Family and Relationships
For more than four decades, the ACLU has been at the forefront of litigation and education designed to secure glbtq rights on a variety of fronts.
The ordinary sexual uncertainty and confusion confronted by all adolescents is compounded in glbtq adolescents by fears of being stigmatized and often by internalized homophobia.
Although there are frequently social and legal barriers to overcome, adoption is an important way in which lesbian and gay male couples create families.
Artificial insemination is often used by heterosexual and single women who wish to conceive without sexual contact with males; it is frequently the method of choice when gay men create families through surrogacy or co-parenting.
American attorney Mary Bonauto, civil rights project director at Gay & Lesbian Advocates & Defenders, has won major rulings that have brought the promise of equal rights nearer to reality.
Boston marriages--romantic unions between women that were usually monogamous but not necessarily sexual--flourished in the late nineteenth-century between women who tended to be college-educated, feminist, financially independent, and career-minded.
Census 2000 revealed that there were 594,391 gay male and lesbian couples in the United States, living in 99.3 percent of all U.S. counties; nearly a quarter of these couples are raising children, and these families live in 96 percent of U.S. counties.
Over three decades of research has repeatedly shown that children of glbtq parents are no different from their peers reared in heterosexual families; recently queerspawn themselves have added their own voices to the discourse.
The socially and politically conservative Church of Jesus Christ of Latter-day Saints has long been antagonistic to the rights of gay, lesbian, bisexual, and transgendered people.
Vermont's Civil Union law conferred all the rights, benefits, and responsibilities of marriage on same-sex couples.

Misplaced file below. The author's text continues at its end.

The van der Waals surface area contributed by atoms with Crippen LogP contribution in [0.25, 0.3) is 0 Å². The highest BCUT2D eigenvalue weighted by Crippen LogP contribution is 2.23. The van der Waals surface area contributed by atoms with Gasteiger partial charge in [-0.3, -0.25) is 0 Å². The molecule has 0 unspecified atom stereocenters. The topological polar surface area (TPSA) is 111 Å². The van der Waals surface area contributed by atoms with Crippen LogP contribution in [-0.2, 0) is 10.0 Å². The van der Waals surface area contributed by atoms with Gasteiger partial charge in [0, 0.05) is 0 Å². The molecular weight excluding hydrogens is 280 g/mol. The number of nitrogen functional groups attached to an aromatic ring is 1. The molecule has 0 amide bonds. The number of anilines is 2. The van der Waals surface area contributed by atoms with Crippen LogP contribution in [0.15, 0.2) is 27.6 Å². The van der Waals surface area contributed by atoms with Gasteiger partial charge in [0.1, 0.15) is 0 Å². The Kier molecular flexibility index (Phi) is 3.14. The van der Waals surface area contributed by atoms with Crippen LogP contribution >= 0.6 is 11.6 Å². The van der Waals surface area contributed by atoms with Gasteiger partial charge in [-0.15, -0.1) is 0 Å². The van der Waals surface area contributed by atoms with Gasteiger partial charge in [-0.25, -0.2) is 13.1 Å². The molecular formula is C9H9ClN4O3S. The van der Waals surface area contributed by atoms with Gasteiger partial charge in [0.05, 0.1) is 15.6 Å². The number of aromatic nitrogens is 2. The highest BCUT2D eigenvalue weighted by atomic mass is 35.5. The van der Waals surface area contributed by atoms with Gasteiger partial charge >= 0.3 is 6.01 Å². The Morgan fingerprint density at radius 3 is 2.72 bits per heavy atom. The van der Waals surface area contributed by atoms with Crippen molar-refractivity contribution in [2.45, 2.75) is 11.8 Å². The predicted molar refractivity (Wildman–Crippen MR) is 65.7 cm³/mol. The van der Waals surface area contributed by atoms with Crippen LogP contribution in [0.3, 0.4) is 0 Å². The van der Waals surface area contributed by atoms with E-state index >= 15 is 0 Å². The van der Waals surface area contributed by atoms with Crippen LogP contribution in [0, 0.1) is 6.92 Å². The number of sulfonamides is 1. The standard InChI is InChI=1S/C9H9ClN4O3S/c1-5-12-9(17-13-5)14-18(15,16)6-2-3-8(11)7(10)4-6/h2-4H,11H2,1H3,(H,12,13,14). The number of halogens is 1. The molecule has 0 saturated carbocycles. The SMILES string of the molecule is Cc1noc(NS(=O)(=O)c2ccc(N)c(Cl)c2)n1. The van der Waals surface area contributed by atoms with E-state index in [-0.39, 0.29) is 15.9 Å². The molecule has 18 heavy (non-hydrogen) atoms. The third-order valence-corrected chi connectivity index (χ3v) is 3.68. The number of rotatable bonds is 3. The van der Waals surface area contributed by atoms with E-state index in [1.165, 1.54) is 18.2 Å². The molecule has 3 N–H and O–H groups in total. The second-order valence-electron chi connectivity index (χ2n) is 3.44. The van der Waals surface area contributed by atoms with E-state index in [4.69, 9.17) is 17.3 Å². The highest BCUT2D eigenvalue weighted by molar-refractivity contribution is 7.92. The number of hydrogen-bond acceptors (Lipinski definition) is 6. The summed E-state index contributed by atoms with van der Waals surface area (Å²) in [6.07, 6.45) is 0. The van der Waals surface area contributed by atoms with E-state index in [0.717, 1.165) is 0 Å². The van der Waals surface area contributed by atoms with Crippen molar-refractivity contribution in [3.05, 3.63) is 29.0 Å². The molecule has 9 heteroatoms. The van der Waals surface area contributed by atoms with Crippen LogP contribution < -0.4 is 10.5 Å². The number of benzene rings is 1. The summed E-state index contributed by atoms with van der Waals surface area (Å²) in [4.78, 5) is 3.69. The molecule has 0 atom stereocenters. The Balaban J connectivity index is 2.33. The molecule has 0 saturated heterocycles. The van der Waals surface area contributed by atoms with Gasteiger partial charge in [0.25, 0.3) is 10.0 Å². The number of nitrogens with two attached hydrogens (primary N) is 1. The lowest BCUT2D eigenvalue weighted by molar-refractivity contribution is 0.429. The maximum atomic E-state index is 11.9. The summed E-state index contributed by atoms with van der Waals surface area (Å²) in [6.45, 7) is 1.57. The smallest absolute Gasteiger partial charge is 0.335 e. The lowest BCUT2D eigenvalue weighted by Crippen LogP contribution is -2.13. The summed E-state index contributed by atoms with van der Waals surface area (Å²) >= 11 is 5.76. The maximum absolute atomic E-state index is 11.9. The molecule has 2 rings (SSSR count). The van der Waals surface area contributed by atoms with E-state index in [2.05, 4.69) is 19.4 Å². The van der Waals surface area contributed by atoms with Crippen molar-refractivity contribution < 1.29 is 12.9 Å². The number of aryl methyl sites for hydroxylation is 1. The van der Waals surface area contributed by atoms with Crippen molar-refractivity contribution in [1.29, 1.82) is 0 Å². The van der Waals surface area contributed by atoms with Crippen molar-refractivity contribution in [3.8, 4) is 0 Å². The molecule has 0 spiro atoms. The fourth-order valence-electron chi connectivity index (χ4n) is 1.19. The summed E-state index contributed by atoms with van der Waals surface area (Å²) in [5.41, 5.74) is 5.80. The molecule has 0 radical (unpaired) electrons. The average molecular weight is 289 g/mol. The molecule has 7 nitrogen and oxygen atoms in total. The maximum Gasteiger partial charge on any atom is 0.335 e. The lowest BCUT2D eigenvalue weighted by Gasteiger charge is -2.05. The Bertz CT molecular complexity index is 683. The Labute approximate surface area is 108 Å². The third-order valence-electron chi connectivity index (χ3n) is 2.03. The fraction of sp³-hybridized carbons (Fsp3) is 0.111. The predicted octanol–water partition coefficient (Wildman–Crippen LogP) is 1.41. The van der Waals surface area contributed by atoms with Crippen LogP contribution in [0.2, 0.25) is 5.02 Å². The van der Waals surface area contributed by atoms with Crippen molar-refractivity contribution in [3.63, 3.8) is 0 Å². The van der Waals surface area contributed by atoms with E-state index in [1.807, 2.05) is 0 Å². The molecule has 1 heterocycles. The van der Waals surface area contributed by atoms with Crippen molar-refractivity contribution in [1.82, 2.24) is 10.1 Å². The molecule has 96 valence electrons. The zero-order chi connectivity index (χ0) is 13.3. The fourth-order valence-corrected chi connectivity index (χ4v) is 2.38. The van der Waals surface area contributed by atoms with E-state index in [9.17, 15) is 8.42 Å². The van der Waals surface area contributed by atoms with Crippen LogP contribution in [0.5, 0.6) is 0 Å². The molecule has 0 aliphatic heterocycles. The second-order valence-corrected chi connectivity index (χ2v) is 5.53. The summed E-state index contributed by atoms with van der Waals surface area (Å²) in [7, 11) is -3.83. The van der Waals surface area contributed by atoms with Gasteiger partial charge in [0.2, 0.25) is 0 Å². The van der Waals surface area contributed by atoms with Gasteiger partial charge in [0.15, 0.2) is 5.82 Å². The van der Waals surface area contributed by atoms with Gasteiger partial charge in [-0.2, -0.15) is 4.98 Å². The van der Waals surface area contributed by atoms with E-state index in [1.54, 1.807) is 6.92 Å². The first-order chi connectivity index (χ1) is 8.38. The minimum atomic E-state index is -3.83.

In British law, Section 28 of the Local Government Act, enforced from 1988 until 2003, prohibited the promotion of homosexuality and teaching the acceptability of homosexuality as a "pretended family relationship".
"Coming out" is the revelation or acknowledgment that one is a member of a sexual minority, a process that is at once personal and social and often political.
Similar to heterosexual weddings, commitment ceremonies of same-sex partnerships are legally recognized in some countries, but generally not in the United States.
While the courts of some states have been almost unremittingly hostile to gay men and lesbians involved in custody litigation, others have declared that glbtq parents have the same rights and responsibilities as other parents.
The Defense of Marriage Act (DOMA) authorizes states to refuse to recognize same-sex marriages or domestic partnerships or civil unions and it requires that federal bureaus and agencies recognize only opposite-sex marriages.
"Domestic partnership" is the generic term for a variety of forms of legal and institutional recognition of same-sex couples that fall short of same-sex marriage.
In the l980s, domestic violence advocates turned their attention to violence directed at, and within, the glbtq community, but much work still needs to be done.
Many glbtq people reject a fixed definition of family imposed by society, and instead claim the right to define their own families as they choose.
Glbtq family therapy is a relatively new field that merges gay-affirmative therapy with family systems theory; its goal is to help glbtq people create and maintain healthy families.
The experience of loss is a universal condition of humanity, but glbtq individuals may face particular challenges in finding support to help them in their grieving process.
There are many excellent resources, both general and specifically tailored for glbtq individuals, which can assist in the process of healing after a bereavement or other major loss.
The plight of Thompson and Kowalski brought into sharp focus an issue that many able-bodied gay men and lesbians had never considered: the importance of giving legal status to their chosen families.
A pioneer in the gay liberation movement, New York activist Morty Manford inspired his parents to help found the organization that became Parents, Families and Friends of Gays and Lesbians (PFLAG).
Mixed-orientation marriages--those in which one partner is straight and the other is gay or lesbian--often end in divorce, but such an ending is not inevitable.
Founded in 1977 as the Lesbian Rights Project, the National Center for Lesbian Rights is a public interest law firm committed to advancing the civil and human rights of glbtq people through litigation, advocacy, and education.